The Hawk takes advantage of its ability to protect the passer and to simultaneously support its advance: 1.Hb5!, White's first step is to prepare the advance of his passer. In this goal White is considerably aided by the fact that his King is well protected and not vulnerable to a perpetual check. Black plays: 1…Kh7, moving his King to a less vulnerable square. Note that, 1…Qd5?? 2.Hc3+, forks King and Queen. With, 2.a7, the passer advances. Now White intends to redeploy the Hawk to the b6-square. Black's best is likely to be, 2…Qb7, seeking to activate the Queen. The aggressive, 2…Qe4? 3.Hc7 Qb1+ 4.Kh2 Qc2 (4…Qb7 5.a8=H! or 5.a8=E!, both win.) 5.Hb6! Qc6 6.a8=H, wins as does, 6.a8=E, when both pieces mutually protect one another. 3.Hd4 Qa6, Black's Queen is much more active on this square instead of the blockading a8-square. 4.Hc5 Qa1+ 5.Kh2 Qa5, protecting the b6-square. Now it is awkward for White to make progress if the Hawk is forced to retreat.
Redeployment is needed and the Hawk goes after Black's King: 6.Hf8+! Kh8, an unfortunate necessity. If, 6…Kg8? 7.He7+ Kh7 8.Hc6! Qb6 9.e8=E! Qxc6 (9…Qxf2+ 10.Hg2 wins) 10.Ea7+ forks King and Queen. Now White picks up a Kingside pawn with check and continues his Hawk redeployment: 7.Hxg6+ Kg7, again, 6…Kg8? 7.He7+ and He7-c6 wins. White could now continue to capture pawns with check by: 8.Hxh5+, which would win but he has an immediate win with: 8.He8+! Kh7 9.Hc6! winning. Readers are invited to have a little fun playing through the sequence: 9…Qb6 10.a8=H (Stronger is 10.a8=E!) 10…Qxf2+ 11.Hg2, with a situation of a Queen versus two Hawks. It isn't a contest but see for yourself how the two Hawks beautifully coordinate together to win pawns, while protecting the King as well as one another.
While Black can, undoubtedly defend better, the moves of the main line were made to demonstrate the remarkable ability of the Hawk to support a passer while also being able to attack the defending King on the other side of the board. Such talent is worth keeping in mind.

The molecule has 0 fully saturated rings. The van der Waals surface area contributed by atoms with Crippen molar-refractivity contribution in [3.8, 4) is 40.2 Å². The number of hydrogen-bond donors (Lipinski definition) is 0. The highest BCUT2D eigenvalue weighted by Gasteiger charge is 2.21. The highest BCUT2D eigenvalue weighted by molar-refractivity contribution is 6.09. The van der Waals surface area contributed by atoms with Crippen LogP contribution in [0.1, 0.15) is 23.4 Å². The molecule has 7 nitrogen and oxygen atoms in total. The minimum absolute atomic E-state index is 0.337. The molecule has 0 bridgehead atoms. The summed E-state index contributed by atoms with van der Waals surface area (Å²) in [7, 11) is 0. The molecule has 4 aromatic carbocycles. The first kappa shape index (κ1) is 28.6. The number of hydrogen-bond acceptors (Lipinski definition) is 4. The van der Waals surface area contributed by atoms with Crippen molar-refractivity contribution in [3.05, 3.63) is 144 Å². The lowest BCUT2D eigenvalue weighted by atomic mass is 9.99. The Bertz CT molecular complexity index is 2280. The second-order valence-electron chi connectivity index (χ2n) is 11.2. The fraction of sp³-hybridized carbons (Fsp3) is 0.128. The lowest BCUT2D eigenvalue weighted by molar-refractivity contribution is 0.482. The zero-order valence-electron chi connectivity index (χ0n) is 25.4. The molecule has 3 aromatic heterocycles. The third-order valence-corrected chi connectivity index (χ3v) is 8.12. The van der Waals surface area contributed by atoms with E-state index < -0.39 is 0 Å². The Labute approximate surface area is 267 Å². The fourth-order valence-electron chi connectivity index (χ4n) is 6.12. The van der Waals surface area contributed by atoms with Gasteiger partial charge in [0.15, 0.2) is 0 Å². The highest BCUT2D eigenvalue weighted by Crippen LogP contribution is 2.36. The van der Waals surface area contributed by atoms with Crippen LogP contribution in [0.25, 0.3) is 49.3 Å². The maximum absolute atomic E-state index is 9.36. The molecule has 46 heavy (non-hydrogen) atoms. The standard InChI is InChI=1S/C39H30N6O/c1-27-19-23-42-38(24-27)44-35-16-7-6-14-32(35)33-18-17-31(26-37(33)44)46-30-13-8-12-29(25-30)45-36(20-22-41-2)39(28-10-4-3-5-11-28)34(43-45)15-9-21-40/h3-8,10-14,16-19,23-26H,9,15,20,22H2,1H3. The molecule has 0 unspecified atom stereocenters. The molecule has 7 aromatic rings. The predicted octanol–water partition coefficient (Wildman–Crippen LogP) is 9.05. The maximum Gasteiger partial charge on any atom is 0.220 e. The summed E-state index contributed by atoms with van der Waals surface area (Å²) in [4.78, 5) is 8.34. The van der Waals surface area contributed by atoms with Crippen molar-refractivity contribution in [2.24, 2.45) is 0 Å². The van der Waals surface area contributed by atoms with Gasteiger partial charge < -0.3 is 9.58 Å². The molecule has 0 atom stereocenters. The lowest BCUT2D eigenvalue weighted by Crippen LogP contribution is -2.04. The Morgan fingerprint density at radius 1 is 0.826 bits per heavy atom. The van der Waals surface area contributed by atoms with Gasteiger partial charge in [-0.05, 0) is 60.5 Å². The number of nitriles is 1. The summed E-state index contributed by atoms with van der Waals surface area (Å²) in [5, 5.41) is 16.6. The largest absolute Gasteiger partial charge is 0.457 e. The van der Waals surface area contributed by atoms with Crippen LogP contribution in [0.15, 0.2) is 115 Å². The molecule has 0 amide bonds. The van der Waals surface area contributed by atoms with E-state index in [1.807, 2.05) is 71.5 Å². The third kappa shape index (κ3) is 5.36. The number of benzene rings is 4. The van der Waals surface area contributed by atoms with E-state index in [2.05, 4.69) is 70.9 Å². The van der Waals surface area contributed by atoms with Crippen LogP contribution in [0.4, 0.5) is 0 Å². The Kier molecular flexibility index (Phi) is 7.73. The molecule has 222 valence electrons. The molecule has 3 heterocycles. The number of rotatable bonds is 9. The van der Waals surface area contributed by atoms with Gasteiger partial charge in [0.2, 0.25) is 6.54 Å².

These examples of the Hawk doing marvelous things in terms of supporting a passer made me think about the Elephant in the same role. The following diagrammed position shows how an Elephant can stuff a passer forward:
White to move
The position is winning for White he has only to be careful about a possible perpetual check. If the Elephant was a Queen, White's winning plan would be straightforward, Qb1-b6-c6-c8 and pawn promotes to a Queen. Here the Elephant has to do its "own thing." White's play is also straightforward: 1.Eb6, with the threat of Eb6-c8+ winning on the spot. Black get's off the back-rank: 1…Kg7 2.Ed7!, doing what an Elephant does best, attacking as a Knight and defending as a Rook. Black's Queen is forced to move: 2…Qe8, is relatively best. If, 2…Qf4 hoping for a perpetual, 3.b8=Q!, covering the h2-diagonal is a winner. Now White has to promote or is that under-promote (?) to an Elephant: 3.b8=E Qe1+ 4.Kh2 Qxf2, Black has not given up on his hopes for a perpetual.
Take a quick look at the diagram and see how White can effectively end the game:
White to move
White starts by bringing his b8-Elephant into play: 5.Ee8+ Kh6, note that: 5…Kh7 6.Edf6+ or 6.Eef6+ are both winners. Now White has two fine choices he can play: 6.Eef6, covering the f4-square and setting up the impressive double threat of 7.Edxf7 as well as 7.Efxf7 checkmate, winning on the spot or he can continue with check by, 6.Eg8+, forcing Black's King to take a stroll, 6…Kg5, since 6…Kh7 7.Egf6+ wins Black's Queen. Play has brought us to our next diagram:
White to move
Before reading on take a careful look at the diagrammed position. How would you play?
White has the superb move: 7.Ee5+! Qf5, Black is forced to make this interposition as, 7…f5 8.Eexg6 mate as well as 8.Egxg6 mate. If, 7…Kh4 8.Egxg6+ and mate next move, while 7…Kf4 8.Exf7+ Ke3 9.Ee8+ wins. Although White has many wins, a pretty one occurs after: 8.h4+! Kf4, the h4-pawn is poison as: 8…Kxh4 9.Exf5+ gxf5 (9…Kg4 10.Egh6 checkmate) 10.g3 checkmate. Now White plays another attractive Elephant move: 9.Ef3+! Ke4, again 9…Kg4 10.Eh6 checkmate. Now White brings his second Elephant into play: 10.Ee8+ Qe6, what a spoiled sport. Leading to an immediate forced mate was: 10.Kd5 11.Ec3+! Kd4 12.Eee2 checkmate. Nice! After, 10…Qe6, White may capture the Queen and continue Ef3-g5+ to wipe out Black's pawns for an easy win. The fun question to contemplate is whether or not White should play for a checkmate with his two Elephants? A line that looks the most attractive would begin: 11.Eg5+ Ke3 12.Ed8, setting up for a mating net with Eg5-f3+. It is fun to see how Black might defend? If he tries: 12…Qg4 13.Edd5+ Kf2, otherwise, 13…Ke2 14.Ege5+ Kf2 15.Ed3+ Kf1 16.Eee1 checkmate. Now White plays: 14.Exf7+, Black is forced to play either 14…Ke2 or 14…Ke1 when 15.Efxe5+ leads to mate.
Leading to our next diagram, my question, dear reader is how would you play after 12…Qf5?
White to move
From these examples I hope you are inspired by how much fun it is to play with either two Hawks or two Elephants in a game. If you compose an endgame study featuring the two new pieces send it along for inspection! (firstname.lastname@example.org ) Tactical puzzles are also most welcome.
PS: I would play: 13.Eg3+ a move that leads to a forced mate. The nice one being: 13…Kf2 14.Ed2+ Ke1 15.Ege2 mate.